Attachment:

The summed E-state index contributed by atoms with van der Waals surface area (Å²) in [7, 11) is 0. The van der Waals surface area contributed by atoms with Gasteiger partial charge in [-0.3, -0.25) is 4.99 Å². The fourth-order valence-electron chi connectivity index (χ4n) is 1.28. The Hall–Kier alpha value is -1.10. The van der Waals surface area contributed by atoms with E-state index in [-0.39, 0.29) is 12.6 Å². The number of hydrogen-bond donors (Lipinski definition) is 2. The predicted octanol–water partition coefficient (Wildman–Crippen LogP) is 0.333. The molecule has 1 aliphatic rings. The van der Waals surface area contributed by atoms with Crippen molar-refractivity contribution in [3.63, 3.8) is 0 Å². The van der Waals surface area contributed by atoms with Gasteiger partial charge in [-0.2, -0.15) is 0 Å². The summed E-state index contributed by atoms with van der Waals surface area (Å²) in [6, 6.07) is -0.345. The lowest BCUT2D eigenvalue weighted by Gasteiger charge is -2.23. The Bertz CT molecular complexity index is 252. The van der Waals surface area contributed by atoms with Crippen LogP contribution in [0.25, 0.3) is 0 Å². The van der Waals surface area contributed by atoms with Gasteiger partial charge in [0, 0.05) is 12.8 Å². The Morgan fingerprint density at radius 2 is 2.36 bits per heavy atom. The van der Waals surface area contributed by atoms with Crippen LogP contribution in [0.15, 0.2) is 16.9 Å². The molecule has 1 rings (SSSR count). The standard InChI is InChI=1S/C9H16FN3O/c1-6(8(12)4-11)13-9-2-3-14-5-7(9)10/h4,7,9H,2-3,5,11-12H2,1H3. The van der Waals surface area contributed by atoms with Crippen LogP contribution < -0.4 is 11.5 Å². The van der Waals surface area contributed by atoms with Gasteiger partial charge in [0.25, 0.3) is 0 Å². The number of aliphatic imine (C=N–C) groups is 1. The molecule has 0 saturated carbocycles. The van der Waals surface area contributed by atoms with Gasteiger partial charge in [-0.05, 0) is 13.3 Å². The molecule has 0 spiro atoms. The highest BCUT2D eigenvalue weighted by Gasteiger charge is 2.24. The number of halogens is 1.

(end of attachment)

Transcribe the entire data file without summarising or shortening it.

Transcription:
The summed E-state index contributed by atoms with van der Waals surface area (Å²) in [7, 11) is 0. The van der Waals surface area contributed by atoms with Gasteiger partial charge in [-0.3, -0.25) is 4.99 Å². The fourth-order valence-electron chi connectivity index (χ4n) is 1.28. The Hall–Kier alpha value is -1.10. The van der Waals surface area contributed by atoms with E-state index in [-0.39, 0.29) is 12.6 Å². The number of hydrogen-bond donors (Lipinski definition) is 2. The predicted octanol–water partition coefficient (Wildman–Crippen LogP) is 0.333. The molecule has 1 aliphatic rings. The van der Waals surface area contributed by atoms with Crippen molar-refractivity contribution in [3.63, 3.8) is 0 Å². The van der Waals surface area contributed by atoms with Gasteiger partial charge in [-0.2, -0.15) is 0 Å². The summed E-state index contributed by atoms with van der Waals surface area (Å²) in [6, 6.07) is -0.345. The lowest BCUT2D eigenvalue weighted by Gasteiger charge is -2.23. The Bertz CT molecular complexity index is 252. The van der Waals surface area contributed by atoms with Crippen LogP contribution in [0.25, 0.3) is 0 Å². The van der Waals surface area contributed by atoms with Gasteiger partial charge in [0, 0.05) is 12.8 Å². The Morgan fingerprint density at radius 2 is 2.36 bits per heavy atom. The van der Waals surface area contributed by atoms with Crippen LogP contribution in [0.15, 0.2) is 16.9 Å². The molecule has 1 rings (SSSR count). The standard InChI is InChI=1S/C9H16FN3O/c1-6(8(12)4-11)13-9-2-3-14-5-7(9)10/h4,7,9H,2-3,5,11-12H2,1H3. The van der Waals surface area contributed by atoms with Crippen LogP contribution < -0.4 is 11.5 Å². The van der Waals surface area contributed by atoms with Gasteiger partial charge in [0.25, 0.3) is 0 Å². The number of aliphatic imine (C=N–C) groups is 1. The molecule has 0 saturated carbocycles. The van der Waals surface area contributed by atoms with Gasteiger partial charge in [-0.05, 0) is 13.3 Å². The molecule has 0 spiro atoms. The highest BCUT2D eigenvalue weighted by Gasteiger charge is 2.24. The number of halogens is 1.